The purpose of this textbook is to introduce the ideas of cooperation and mutualism. Consequently, it is likely to be used in an introductory course on cooperatives and mutuals as opposed to a graduate seminar course. As an economist, it stands to reason that much of my discussion is written through the eyes of economics. After all, a cooperative or mutual will not survive unless it achieves an economic purpose. Another goal I have with the book is to make it accessible, affordable, and easy to update.
I began with roughly 320 pages of double-spaced text. As I tried to separate what should be in the teaching manual relative to the text, it gradually dawned on me that, with the many kinds of materials publicly available, I was making the book too unwieldy. No class is the same; some are taught once a week, some twice, some three times. The number of students differs, as does the classroom itself, with some courses taught in traditional lecture halls and others in active student learning classrooms. The real value to the instructor and reader is the teaching materials and how they are used. Virtually all instructors supplement a textbook with their own materials and the same will be true with this book as well.
I thus looked at the materials and decided to make the book much smaller and more focused. Student feedback was overwhelmingly positive! This process resulted in moving much of the original material into the teaching manual and creating a shorter textbook. A number of my colleagues have contributed to the lesson plans in the teaching manual and I want to acknowledge their help and contributions.
The last cooperative textbook, which was edited by David Cobia in 1989 and includes chapters written by various cooperative scholars, made an outstanding contribution by creating a consistent set of cooperative terminology. I have tried to follow their practice, with the exception of one term: investor-oriented firm, or IOF, is a term I understand as an academic, but I believe it is confusing for readers in an introductory class.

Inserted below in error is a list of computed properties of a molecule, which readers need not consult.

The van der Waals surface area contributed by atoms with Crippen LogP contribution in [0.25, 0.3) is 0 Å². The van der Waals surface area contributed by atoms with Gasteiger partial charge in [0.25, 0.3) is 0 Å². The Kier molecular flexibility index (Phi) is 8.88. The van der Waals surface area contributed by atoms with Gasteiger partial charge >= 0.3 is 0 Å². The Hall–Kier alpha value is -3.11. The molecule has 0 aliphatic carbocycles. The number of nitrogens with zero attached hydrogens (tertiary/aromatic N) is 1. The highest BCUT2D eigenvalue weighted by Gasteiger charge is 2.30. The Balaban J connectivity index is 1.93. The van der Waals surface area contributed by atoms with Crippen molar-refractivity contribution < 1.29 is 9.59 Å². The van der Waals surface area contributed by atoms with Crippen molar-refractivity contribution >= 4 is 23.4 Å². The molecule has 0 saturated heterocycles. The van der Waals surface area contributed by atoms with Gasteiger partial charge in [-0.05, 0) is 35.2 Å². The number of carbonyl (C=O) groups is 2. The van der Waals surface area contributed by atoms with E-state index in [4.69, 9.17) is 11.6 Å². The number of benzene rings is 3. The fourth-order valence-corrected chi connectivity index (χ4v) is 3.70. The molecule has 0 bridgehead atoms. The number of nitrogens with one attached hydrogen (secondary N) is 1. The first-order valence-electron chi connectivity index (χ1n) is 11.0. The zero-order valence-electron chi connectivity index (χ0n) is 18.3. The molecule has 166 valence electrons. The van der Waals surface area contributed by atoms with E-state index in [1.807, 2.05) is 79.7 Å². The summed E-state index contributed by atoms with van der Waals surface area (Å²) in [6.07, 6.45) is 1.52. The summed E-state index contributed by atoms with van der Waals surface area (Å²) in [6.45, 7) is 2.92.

I have thus chosen to use the terms cooperatives and non-cooperative corporations. Finally, mutuals have never been discussed within previous textbooks on cooperatives and there is no widespread literature on them. Because there is so much overlap, and because many people who belong to a cooperative also belong to a mutual insurance firm and likely do not even realize it, I have chosen to add mutualism as an idea in this textbook.
In keeping with the idea of making the book easily readable, I have chosen not to use explicit citations like those used in an academic journal article. Rather, I have compiled endnotes with information on the sources for particular concepts or ideas. I have tried to acknowledge original sources wherever possible, and to recognize individuals who helped popularize those concepts and ideas.
The first chapter introduces the idea of a firm and how it is defined and organized. I then introduce the idea of property rights and governance. For the vast majority of students, this is the first time they will be exposed to this concept. Because a cooperative is a firm, it is important that students are grounded in these concepts. The formation of cooperatives and mutuals is introduced within the context of the firm’s Make or Buy decision.
The second chapter defines cooperatives as participatory organizations in which members participate in economic and social benefits, ownership, and control. I introduce the importance of a cooperative using a business strategy to recognize that members are first and foremost customers, and lay out the various types of cooperatives. I also introduce some of the reasons why cooperatives have been used so widely in agriculture.
The third chapter lays out cooperative accounting and finance concepts. Students taking a course in cooperatives may have little or no background in accounting, but such knowledge is needed to understand the ways in which members participate in their cooperative
The fourth chapter introduces several topics unique to cooperatives and mutuals, including policies, economic development, pricing strategies, and current issues in cooperatives. Chapter Five ties these concepts together.